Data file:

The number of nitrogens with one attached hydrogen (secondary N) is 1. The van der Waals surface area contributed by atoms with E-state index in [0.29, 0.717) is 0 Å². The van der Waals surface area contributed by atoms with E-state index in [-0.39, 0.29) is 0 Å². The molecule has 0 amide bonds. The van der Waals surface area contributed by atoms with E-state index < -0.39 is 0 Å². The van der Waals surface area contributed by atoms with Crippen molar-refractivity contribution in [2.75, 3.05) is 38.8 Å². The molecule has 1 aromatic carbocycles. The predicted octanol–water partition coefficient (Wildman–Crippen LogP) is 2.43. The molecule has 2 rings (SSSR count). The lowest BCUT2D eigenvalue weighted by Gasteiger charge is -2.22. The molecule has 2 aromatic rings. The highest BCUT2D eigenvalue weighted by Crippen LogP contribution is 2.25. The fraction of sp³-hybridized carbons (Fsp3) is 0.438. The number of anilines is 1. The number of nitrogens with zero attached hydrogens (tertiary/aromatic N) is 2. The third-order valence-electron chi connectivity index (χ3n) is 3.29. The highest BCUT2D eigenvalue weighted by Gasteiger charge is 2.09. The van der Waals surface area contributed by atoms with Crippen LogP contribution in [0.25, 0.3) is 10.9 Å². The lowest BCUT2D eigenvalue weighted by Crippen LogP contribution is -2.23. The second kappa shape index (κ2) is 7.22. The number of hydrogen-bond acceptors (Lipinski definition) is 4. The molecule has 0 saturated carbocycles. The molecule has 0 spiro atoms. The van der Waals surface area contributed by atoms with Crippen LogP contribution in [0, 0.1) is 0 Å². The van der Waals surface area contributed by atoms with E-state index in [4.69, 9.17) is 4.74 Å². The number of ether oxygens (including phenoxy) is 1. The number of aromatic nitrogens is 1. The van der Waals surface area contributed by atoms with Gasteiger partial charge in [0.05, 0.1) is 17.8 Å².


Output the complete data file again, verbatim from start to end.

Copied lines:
The number of nitrogens with one attached hydrogen (secondary N) is 1. The van der Waals surface area contributed by atoms with E-state index in [0.29, 0.717) is 0 Å². The van der Waals surface area contributed by atoms with E-state index in [-0.39, 0.29) is 0 Å². The molecule has 0 amide bonds. The van der Waals surface area contributed by atoms with E-state index < -0.39 is 0 Å². The van der Waals surface area contributed by atoms with Crippen molar-refractivity contribution in [2.75, 3.05) is 38.8 Å². The molecule has 1 aromatic carbocycles. The predicted octanol–water partition coefficient (Wildman–Crippen LogP) is 2.43. The molecule has 2 rings (SSSR count). The lowest BCUT2D eigenvalue weighted by Gasteiger charge is -2.22. The molecule has 2 aromatic rings. The highest BCUT2D eigenvalue weighted by Crippen LogP contribution is 2.25. The fraction of sp³-hybridized carbons (Fsp3) is 0.438. The number of anilines is 1. The number of nitrogens with zero attached hydrogens (tertiary/aromatic N) is 2. The third-order valence-electron chi connectivity index (χ3n) is 3.29. The highest BCUT2D eigenvalue weighted by Gasteiger charge is 2.09. The van der Waals surface area contributed by atoms with Crippen LogP contribution in [0.25, 0.3) is 10.9 Å². The lowest BCUT2D eigenvalue weighted by Crippen LogP contribution is -2.23. The second kappa shape index (κ2) is 7.22. The number of hydrogen-bond acceptors (Lipinski definition) is 4. The molecule has 0 saturated carbocycles. The molecule has 0 spiro atoms. The van der Waals surface area contributed by atoms with Crippen LogP contribution in [0, 0.1) is 0 Å². The van der Waals surface area contributed by atoms with E-state index in [4.69, 9.17) is 4.74 Å². The number of ether oxygens (including phenoxy) is 1. The number of aromatic nitrogens is 1. The van der Waals surface area contributed by atoms with Gasteiger partial charge in [0.05, 0.1) is 17.8 Å².